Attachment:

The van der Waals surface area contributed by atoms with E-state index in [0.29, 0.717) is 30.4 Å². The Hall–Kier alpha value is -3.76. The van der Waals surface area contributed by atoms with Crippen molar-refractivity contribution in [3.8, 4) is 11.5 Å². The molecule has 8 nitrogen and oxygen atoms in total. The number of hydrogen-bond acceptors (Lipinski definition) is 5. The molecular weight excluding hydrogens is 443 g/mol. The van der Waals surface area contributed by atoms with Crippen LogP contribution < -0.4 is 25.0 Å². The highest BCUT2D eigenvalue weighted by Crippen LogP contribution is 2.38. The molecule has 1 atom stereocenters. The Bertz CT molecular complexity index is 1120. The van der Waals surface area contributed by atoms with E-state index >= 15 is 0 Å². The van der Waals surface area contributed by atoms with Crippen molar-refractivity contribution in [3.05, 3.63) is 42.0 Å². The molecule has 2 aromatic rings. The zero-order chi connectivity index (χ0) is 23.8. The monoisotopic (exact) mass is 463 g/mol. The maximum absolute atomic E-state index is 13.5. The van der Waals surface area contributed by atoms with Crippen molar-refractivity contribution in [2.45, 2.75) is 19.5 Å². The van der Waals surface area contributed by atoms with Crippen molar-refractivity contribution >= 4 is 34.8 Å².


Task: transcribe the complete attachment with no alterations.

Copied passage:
The van der Waals surface area contributed by atoms with E-state index in [0.29, 0.717) is 30.4 Å². The Hall–Kier alpha value is -3.76. The van der Waals surface area contributed by atoms with Crippen molar-refractivity contribution in [3.8, 4) is 11.5 Å². The molecule has 8 nitrogen and oxygen atoms in total. The number of hydrogen-bond acceptors (Lipinski definition) is 5. The molecular weight excluding hydrogens is 443 g/mol. The van der Waals surface area contributed by atoms with Crippen LogP contribution < -0.4 is 25.0 Å². The highest BCUT2D eigenvalue weighted by Crippen LogP contribution is 2.38. The molecule has 1 atom stereocenters. The Bertz CT molecular complexity index is 1120. The van der Waals surface area contributed by atoms with E-state index >= 15 is 0 Å². The van der Waals surface area contributed by atoms with Crippen molar-refractivity contribution in [3.05, 3.63) is 42.0 Å². The molecule has 2 aromatic rings. The zero-order chi connectivity index (χ0) is 23.8. The monoisotopic (exact) mass is 463 g/mol. The maximum absolute atomic E-state index is 13.5. The van der Waals surface area contributed by atoms with Crippen molar-refractivity contribution in [2.45, 2.75) is 19.5 Å². The van der Waals surface area contributed by atoms with Crippen molar-refractivity contribution >= 4 is 34.8 Å².